Most military strategists believe that April 15 might be the day when things could heat up. It is the 105th anniversary of Kim Long-un's grand pappy. It could be an auspicious date too for "the Fat-boy" to brandish the puppet state's military might.
While all this is going on the markets have grown increasingly restive. The threat of war is normally a time when investors seek safety. Safe-haven plays such as gold, U.S. Treasury bonds and the U.S. dollar benefit from these concerns. They have done so this week. About the only good thing that can be said for these tense times is that they don't last too long.
If tension escalates, stocks usually fall fast over the course of a few days. If, as has happened in the past, geopolitical events resolve themselves, markets recoup their losses in an equally short time. Since the new administration appears to be trying to remove two thorns in our side simultaneously, the chances of further tension seem high. My advice is not to panic. Hang in there and remember that this too shall pass.
The Independent Investor: Don't Let Romance Blind You to Finances
Don't let romance blind you to the financial downside of living together. Unmarried couples need as much, if not more, financial and estate planning than those who are married. Without it, one or both partners may lose everything they have committed to the relationship. Here is a primer on what steps you should take.
Over 6.7 million unmarried couples are co-habitating in America at last count. Over 90 percent of them are heterosexual, in case you're wondering. As such, these couples, regardless of sexual orientation or length of the relationship, are considered and classified as unrelated individuals in the eyes of the law.
And the rights of unmarried couples are different depending on your state. Not all states, for example, recognize common-law marriages. As a result, without legal safeguards, the children you are raising, the assets you have mutually accumulated, and the house that you share can easily be taken from the surviving partner. The law will assume that any property and the care of surviving children should pass to your next of kin. Even your stated wishes of what you would want to happen in the event of your death or disability may not be followed.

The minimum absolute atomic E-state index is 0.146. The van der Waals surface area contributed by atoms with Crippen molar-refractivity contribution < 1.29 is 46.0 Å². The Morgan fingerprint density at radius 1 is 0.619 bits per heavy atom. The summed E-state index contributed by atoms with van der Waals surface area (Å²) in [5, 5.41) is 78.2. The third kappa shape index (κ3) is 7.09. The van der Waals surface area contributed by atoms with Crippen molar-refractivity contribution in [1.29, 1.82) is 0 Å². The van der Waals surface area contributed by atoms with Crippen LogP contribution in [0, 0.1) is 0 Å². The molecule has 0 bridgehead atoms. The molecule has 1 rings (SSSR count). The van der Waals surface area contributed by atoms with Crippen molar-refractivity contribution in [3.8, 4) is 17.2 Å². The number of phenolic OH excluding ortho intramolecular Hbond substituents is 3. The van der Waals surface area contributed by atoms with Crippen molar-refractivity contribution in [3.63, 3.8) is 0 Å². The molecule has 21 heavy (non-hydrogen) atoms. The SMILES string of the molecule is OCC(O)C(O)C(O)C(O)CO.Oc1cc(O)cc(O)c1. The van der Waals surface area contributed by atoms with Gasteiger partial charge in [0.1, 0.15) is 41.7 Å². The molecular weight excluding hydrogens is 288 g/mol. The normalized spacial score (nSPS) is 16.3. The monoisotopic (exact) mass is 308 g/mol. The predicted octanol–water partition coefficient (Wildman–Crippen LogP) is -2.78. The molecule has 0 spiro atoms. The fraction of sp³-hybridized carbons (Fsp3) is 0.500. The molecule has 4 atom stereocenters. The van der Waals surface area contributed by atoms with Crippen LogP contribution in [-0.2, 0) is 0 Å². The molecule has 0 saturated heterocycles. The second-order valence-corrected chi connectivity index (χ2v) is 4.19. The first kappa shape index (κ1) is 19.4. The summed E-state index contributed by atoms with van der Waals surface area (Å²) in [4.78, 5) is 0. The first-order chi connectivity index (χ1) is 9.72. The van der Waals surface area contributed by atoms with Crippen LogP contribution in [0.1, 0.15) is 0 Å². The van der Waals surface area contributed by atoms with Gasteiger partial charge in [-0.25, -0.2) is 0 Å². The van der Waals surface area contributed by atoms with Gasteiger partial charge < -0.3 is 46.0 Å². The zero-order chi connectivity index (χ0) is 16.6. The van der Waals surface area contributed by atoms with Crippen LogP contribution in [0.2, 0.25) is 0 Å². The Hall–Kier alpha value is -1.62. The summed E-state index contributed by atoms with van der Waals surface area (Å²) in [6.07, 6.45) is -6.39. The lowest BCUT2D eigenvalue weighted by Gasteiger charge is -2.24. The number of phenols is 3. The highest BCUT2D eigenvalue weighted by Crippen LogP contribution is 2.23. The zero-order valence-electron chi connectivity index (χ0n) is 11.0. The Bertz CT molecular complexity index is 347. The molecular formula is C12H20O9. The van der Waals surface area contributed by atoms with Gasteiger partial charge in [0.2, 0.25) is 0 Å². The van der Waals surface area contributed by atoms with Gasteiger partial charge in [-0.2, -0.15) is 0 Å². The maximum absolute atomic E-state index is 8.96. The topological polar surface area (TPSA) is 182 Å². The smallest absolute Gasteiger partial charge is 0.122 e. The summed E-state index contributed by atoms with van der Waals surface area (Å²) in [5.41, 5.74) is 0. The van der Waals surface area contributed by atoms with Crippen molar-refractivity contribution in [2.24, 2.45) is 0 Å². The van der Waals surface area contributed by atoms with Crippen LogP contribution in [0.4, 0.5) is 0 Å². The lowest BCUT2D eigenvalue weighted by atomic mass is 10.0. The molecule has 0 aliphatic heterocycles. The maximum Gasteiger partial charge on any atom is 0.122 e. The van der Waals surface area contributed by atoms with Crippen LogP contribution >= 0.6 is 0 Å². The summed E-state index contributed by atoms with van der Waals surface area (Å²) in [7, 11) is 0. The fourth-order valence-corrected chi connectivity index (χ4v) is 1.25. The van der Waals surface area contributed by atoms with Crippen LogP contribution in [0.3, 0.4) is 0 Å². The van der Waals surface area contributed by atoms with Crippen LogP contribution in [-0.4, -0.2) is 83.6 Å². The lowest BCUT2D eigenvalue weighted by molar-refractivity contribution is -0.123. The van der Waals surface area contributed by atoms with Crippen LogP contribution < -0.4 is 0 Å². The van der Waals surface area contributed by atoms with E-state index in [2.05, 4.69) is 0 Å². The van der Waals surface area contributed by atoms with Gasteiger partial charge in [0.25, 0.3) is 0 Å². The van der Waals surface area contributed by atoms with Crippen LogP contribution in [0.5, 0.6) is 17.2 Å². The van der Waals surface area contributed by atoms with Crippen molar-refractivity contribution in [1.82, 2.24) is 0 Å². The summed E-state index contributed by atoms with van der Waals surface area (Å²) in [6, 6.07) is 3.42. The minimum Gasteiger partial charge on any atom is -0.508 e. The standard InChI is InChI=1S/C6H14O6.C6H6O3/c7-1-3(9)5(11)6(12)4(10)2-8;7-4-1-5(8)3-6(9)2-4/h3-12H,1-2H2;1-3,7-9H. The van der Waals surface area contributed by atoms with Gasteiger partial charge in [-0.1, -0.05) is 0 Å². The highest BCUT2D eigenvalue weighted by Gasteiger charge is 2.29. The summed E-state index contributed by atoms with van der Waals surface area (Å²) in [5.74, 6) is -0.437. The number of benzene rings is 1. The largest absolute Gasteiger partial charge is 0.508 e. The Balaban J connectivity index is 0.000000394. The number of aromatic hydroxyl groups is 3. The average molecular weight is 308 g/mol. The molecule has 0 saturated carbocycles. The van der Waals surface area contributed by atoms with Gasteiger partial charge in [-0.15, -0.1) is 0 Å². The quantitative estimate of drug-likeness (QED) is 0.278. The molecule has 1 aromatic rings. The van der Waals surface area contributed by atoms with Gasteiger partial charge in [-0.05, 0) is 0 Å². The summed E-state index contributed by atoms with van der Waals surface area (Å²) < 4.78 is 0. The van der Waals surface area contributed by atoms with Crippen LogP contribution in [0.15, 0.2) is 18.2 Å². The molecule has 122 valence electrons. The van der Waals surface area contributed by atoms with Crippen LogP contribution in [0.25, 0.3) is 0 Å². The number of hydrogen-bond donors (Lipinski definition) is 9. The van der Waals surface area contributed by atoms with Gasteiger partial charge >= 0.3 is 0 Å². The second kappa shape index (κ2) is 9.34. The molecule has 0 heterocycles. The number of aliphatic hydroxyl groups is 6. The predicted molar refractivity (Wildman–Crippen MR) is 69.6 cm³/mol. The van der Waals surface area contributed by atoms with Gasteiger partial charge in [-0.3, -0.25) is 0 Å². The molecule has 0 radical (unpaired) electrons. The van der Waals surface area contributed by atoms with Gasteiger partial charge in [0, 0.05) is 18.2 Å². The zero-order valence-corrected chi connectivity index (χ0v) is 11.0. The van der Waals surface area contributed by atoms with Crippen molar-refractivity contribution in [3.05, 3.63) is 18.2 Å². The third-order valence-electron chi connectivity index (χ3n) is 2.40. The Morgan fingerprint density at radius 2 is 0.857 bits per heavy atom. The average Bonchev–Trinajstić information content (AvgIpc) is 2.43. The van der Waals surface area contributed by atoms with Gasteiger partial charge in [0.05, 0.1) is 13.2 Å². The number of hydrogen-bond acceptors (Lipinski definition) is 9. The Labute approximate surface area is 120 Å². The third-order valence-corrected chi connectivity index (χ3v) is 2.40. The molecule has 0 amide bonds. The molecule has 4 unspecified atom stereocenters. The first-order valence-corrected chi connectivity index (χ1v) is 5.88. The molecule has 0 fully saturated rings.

OK, now that I have your attention, the first rule is to protect your estate. Your estate is everything and anything you own, or have contributed to before your death. Next, there needs to be documents established for situations that may be short of death but that still safeguard your rights. This would include what happens to you and/or your partner in the event of disability or illness, which might require someone else to make medical and financial decisions for you.
Such an agreement is commonly known as a domestic partnership agreement. Think of it as similar to a pre-nuptial agreement.
"Where is the romance in that?" might be your first reaction. "I will sound like a money-grubbing, so-and-so if I broach this with my partner."
Granted, it isn't a discussion normally accompanied by candlelight and soft music, but every relationship needs to be anchored in reality. The facts are that every unmarried couple should, at a minimum, discuss and implement a domestic partnership document as well as develop an understanding on expense sharing and individual insurance for household effects.
Next in line would be homeowner's insurance, unless the unmarried couple jointly own their home. That's because homeowner's insurance doesn't automatically cover both of you. If one person owns the residence, the other should at least purchase rental insurance to protect his or her belongings.
Finally, if both partners believe they are in a long-term, committed relationship, estate planning is a must. A married couple has at least an implied estate plan. The IRS and the courts have already established and safeguarded the rights of a married surviving spouse in the event of death. No such regulations exist for an unmarried couple. As such, everything needs to be documented in legal form.
At a minimum, there are at least 10 documents and/or provisions that an unmarried couple should at least consider: a domestic partnership agreement, a health care proxy, a will and/or living trust, durable power of attorney, beneficiaries (especially designations on retirement accounts), properly titled property, life insurance, funeral wishes, welfare and custody of any children.
All of the above may sound complicated and/or not worth the effort. You would be right, as long as you never break-up with your partner, or if you never die, but if you feel that either one could happen to you sometime in the future then heed my advice.